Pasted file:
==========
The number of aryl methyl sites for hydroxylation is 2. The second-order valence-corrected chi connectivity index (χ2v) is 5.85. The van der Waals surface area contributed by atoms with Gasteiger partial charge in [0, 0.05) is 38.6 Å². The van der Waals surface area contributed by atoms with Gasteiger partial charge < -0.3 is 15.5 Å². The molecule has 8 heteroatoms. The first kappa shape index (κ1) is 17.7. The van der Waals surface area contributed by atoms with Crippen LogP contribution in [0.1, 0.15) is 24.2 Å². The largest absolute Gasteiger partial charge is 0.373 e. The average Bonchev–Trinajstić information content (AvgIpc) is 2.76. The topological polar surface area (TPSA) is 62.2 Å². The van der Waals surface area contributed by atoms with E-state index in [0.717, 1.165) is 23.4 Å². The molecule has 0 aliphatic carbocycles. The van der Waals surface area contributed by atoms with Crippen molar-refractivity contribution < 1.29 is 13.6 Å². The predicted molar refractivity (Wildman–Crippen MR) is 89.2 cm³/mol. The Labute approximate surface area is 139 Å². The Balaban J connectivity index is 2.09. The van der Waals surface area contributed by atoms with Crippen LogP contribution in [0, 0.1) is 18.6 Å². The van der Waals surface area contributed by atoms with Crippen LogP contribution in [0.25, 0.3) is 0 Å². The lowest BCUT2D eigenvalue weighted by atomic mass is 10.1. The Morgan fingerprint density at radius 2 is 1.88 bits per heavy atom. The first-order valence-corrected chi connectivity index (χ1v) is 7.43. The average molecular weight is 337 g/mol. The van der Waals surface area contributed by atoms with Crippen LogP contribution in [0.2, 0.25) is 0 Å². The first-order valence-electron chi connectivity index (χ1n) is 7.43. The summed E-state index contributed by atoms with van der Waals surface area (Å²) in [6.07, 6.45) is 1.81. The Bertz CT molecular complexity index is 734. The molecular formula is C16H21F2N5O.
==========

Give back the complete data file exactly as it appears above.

The number of aryl methyl sites for hydroxylation is 2. The second-order valence-corrected chi connectivity index (χ2v) is 5.85. The van der Waals surface area contributed by atoms with Gasteiger partial charge in [0, 0.05) is 38.6 Å². The van der Waals surface area contributed by atoms with Gasteiger partial charge < -0.3 is 15.5 Å². The molecule has 8 heteroatoms. The first kappa shape index (κ1) is 17.7. The van der Waals surface area contributed by atoms with Crippen LogP contribution in [0.1, 0.15) is 24.2 Å². The largest absolute Gasteiger partial charge is 0.373 e. The average Bonchev–Trinajstić information content (AvgIpc) is 2.76. The topological polar surface area (TPSA) is 62.2 Å². The van der Waals surface area contributed by atoms with E-state index in [0.717, 1.165) is 23.4 Å². The molecule has 0 aliphatic carbocycles. The van der Waals surface area contributed by atoms with Crippen molar-refractivity contribution < 1.29 is 13.6 Å². The predicted molar refractivity (Wildman–Crippen MR) is 89.2 cm³/mol. The Labute approximate surface area is 139 Å². The Balaban J connectivity index is 2.09. The van der Waals surface area contributed by atoms with Crippen LogP contribution in [0, 0.1) is 18.6 Å². The van der Waals surface area contributed by atoms with Crippen LogP contribution in [0.25, 0.3) is 0 Å². The lowest BCUT2D eigenvalue weighted by atomic mass is 10.1. The Morgan fingerprint density at radius 2 is 1.88 bits per heavy atom. The first-order valence-corrected chi connectivity index (χ1v) is 7.43. The average molecular weight is 337 g/mol. The van der Waals surface area contributed by atoms with Crippen LogP contribution in [0.2, 0.25) is 0 Å². The first-order valence-electron chi connectivity index (χ1n) is 7.43. The summed E-state index contributed by atoms with van der Waals surface area (Å²) in [6.07, 6.45) is 1.81. The Bertz CT molecular complexity index is 734. The molecular formula is C16H21F2N5O.